Eric Herzstein
Structures lead on major West Coast transportation projects
34, Project Engineer
Parsons Corp.

During his more than 11 years designing highway and mass transit projects, Eric Herzstein has worked throughout the U.S., Canada and Qatar. After graduating with a bachelor's degree in structural design and construction engineering from Pennsylvania State University, Herzstein began his career as a structural engineer with Jacobs in Arlington, Va. While at Jacobs, he worked on the $400-million, 3.1-mile extension of the Blue Line Metrorail outside Washington, D.C. After four years with Jacobs, he accepted a position with Parsons Transportation Group in Seattle. His first assignment was on the program management of Washington State Dept. of Transportation's $10.9-billion, I-405 corridor project. Part of the project included the final design for the NE 10th Street Bridge overcrossing, which was awarded a Local Outstanding Civil Engineering Award by the Seattle Section of ASCE. Herzstein also served as structures lead on the $480-million Oakland Airport Connector for the Bay Area Rapid Transit and currently is a structures lead for the City of Seattle's Elliot Bay Seawall project.



Katie Jeremiah
Lawyer with real-world construction experience
33, Construction Attorney
Jordan Ramis
Lake Oswego, Ore.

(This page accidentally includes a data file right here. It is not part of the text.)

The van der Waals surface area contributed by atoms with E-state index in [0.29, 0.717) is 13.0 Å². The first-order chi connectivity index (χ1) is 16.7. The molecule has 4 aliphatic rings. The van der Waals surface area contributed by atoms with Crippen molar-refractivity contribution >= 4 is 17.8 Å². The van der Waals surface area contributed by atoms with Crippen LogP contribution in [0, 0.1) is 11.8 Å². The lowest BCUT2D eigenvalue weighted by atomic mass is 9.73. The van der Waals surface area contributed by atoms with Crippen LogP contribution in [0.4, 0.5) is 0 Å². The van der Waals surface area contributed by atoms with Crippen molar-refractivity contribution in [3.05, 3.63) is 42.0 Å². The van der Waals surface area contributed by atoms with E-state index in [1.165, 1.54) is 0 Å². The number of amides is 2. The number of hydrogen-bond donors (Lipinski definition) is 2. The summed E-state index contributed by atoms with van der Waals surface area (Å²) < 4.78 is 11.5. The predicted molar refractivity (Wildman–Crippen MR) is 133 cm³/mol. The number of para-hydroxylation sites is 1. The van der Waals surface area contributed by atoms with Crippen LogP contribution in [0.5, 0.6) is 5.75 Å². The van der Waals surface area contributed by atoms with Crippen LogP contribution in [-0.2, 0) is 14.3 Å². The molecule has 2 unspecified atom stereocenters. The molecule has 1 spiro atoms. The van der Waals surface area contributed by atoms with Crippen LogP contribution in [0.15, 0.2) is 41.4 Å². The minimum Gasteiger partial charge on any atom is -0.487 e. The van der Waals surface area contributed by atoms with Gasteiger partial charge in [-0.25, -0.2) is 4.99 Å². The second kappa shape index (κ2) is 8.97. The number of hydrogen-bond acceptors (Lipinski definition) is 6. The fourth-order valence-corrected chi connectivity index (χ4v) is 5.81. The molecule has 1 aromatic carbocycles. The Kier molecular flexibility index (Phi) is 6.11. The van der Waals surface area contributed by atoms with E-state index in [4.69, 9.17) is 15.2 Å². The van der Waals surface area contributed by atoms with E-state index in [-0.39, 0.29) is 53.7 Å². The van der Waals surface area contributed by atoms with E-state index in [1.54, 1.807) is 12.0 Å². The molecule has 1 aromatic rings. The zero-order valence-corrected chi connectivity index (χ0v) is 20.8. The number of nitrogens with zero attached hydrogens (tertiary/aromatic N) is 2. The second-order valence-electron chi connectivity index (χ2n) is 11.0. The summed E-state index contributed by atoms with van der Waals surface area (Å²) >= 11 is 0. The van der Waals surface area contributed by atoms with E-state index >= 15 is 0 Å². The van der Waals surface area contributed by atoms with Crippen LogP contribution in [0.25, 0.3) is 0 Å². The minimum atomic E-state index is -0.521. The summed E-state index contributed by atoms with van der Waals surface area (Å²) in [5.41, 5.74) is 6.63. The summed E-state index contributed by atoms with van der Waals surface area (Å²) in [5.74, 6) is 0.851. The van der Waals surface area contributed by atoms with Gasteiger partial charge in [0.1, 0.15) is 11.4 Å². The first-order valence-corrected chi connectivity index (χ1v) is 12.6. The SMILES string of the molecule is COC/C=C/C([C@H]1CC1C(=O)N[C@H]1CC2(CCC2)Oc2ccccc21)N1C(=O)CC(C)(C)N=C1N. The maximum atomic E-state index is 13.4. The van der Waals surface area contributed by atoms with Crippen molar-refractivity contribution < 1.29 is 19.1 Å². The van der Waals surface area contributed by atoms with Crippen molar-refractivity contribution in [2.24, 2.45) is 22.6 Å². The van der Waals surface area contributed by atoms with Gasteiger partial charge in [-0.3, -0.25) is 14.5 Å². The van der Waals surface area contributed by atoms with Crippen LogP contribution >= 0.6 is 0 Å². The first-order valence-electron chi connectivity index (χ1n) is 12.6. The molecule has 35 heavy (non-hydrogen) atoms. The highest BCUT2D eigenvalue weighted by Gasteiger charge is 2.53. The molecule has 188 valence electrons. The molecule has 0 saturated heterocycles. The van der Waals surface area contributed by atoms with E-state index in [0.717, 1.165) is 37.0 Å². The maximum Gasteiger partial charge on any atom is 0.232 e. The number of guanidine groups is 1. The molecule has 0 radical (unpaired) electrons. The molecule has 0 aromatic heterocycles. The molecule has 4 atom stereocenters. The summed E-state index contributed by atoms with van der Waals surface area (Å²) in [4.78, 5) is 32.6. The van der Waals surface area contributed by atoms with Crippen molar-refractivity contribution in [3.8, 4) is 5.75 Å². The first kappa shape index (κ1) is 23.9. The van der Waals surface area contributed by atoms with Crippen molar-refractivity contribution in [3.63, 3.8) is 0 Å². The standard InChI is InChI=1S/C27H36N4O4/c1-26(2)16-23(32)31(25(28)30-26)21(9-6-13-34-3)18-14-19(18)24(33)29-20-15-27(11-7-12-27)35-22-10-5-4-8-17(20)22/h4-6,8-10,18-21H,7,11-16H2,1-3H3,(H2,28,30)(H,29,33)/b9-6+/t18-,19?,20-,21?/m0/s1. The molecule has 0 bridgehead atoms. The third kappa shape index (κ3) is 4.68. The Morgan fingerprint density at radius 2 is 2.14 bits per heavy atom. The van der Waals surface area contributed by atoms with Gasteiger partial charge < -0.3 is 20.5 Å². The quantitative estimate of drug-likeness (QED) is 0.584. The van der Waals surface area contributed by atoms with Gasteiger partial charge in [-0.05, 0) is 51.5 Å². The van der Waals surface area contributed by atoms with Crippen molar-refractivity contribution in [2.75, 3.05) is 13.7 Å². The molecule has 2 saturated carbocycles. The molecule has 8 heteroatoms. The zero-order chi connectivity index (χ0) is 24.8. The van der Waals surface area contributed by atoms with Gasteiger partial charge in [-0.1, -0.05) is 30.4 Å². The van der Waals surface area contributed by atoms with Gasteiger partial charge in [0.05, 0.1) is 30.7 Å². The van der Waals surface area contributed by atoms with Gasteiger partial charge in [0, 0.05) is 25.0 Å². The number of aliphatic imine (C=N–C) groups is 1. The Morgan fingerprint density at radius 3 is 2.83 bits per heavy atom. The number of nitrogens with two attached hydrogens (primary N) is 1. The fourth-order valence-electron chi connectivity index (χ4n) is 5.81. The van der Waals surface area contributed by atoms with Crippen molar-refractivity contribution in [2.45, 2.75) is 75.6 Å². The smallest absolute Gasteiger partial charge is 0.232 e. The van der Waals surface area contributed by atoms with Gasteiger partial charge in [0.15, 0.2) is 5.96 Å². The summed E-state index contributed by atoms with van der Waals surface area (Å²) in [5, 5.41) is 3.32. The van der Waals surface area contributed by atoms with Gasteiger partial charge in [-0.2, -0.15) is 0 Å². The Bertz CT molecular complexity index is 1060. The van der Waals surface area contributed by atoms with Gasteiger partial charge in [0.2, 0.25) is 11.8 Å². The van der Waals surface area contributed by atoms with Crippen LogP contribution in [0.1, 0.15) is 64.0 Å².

After only a few years as a construction attorney, Katie Jeremiah has led national efforts in the construction aggregates industry for advancement and outreach in the area of mine safety and health. Raised in a construction family, she attended Oregon State University and earned a degree in construction engineering management. Following internships with Kiewit Pacific Co. and Granite Construction, she worked for DPR Construction in San Diego for five years. With a solid foundation in construction, Jeremiah set her sights on law school. She earned her degree with dual certificates in environmental law and business law from Lewis & Clark Law School in Portland, Ore., in 2009. During law school, she volunteered hundreds of hours to help the Oregon Concrete & Aggregate Producers Association address concerns about enforcement efforts by the Mine Safety Health Administration. She evolved into a local subject matter expert for enforcement issues. OCAPA appointed her as the chairwoman of its MSHA compliance assistance committee and invited her to be on the association's board of directors. The agency has since added two full-time compliance assistance personnel to assist Oregon operators in training and compliance with agency regulations.